3. Nude Sitting on a Divan, 1917 by Amedeo Modigliani.
Nude Sitting on a Divan was created by Amedeo Modigliani in 1917 and depicts a partially draped woman seated on a divan with crossed legs against a warm red background. In addition to exhibiting an abstracted and erotically detailed quality, it also objectifies the subject's sexuality in a manner that references nude figures of the Italian Renaissance. As a result, they "exemplify his position between tradition and modernism". It showcases the naked lady with an air of objectification with a bold setting. The uniformly thick, rough application of paint - as if applied by a sculptor's hand - focuses more on the mass and visceral perception of women than on titillation and the creation of translucent, tactile flesh.
4. Madam Pompadour, 1915 by Amedeo Modigliani.
Amedeo Modigliani emphasizes a strong formal structure in Madam Pompadour, where a grid dominates the background and curves echo the sitter's hat, shoulders, and face. It lacks the pathos often associated with his work. This portrait appears to be infused with ironic detachment, even humour by the artist, as indicated by both the title (which refers to Madame de Pompadour, mistress to King Louis XV of France) and the sitter's expression of amused inscrutability. This picture reflects the lessons of Paul Cezanne, Picasso, and African sculpture while rhyming forms and keeping us visually interested and off balance.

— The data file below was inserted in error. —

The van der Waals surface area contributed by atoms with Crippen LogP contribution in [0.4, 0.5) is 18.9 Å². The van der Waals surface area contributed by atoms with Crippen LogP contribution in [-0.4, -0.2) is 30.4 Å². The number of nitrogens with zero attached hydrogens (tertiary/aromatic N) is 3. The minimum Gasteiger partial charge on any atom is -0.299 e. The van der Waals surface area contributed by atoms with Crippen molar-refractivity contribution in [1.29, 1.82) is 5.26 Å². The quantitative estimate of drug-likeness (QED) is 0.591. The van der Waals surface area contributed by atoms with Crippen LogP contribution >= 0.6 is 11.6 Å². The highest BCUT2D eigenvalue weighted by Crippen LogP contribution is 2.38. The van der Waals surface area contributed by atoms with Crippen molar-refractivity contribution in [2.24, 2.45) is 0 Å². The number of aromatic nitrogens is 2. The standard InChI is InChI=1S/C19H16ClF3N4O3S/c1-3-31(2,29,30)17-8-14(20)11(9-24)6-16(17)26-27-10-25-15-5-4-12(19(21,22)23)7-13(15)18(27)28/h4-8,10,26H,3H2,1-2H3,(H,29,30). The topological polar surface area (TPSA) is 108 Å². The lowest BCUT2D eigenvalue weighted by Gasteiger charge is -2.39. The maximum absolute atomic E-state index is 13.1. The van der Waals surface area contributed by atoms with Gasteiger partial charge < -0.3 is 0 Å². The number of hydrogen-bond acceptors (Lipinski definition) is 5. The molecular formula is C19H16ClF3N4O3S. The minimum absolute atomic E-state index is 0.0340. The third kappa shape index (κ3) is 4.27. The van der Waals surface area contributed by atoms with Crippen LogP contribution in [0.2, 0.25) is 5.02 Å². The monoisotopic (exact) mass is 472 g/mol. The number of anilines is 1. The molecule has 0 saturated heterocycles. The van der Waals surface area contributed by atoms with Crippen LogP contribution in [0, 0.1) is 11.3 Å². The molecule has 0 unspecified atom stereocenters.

5. Gypsy Woman with a Baby, 1919 by Amedeo Modigliani.
In the painting by Amedeo Modigliani, there is a strong undercurrent of Italian heritage in Gypsy Woman with Baby, but its simplicity belies its level of awareness. She has an oval face (which could be read as mask-like indifference, depending on your tastes), which reminds me of Botticelli's long visages. In particular, the elongated neck of her figure reflects the Mannerist style of the 16th century. She dances down her skirt, crosses her chest and follows her face in the same manner as Sienese painters of the 14th century. In light of Modigliani's ambiguous influences, he is a significant Italian painter of the 20th century, rather than a French-formed artist.
6. Madame Georges van Muyden, 1917 by Amedeo Modigliani
Considering that Amedeo Modigliani generally painted portraits of fellow bohemians, this may be one of the few portraits he painted as a commission. It is due to these circumstances that the sitter appears so composed, elegant, and self-possessed. The dark background and dress contrast the glowing skin of her body, unlike the other works of Modigliani. Her pink blush and red lips with a side glance are an addition to her looks.
7. Reclining Nude with Blue Cushion, 1917 by Amedeo Modigliani.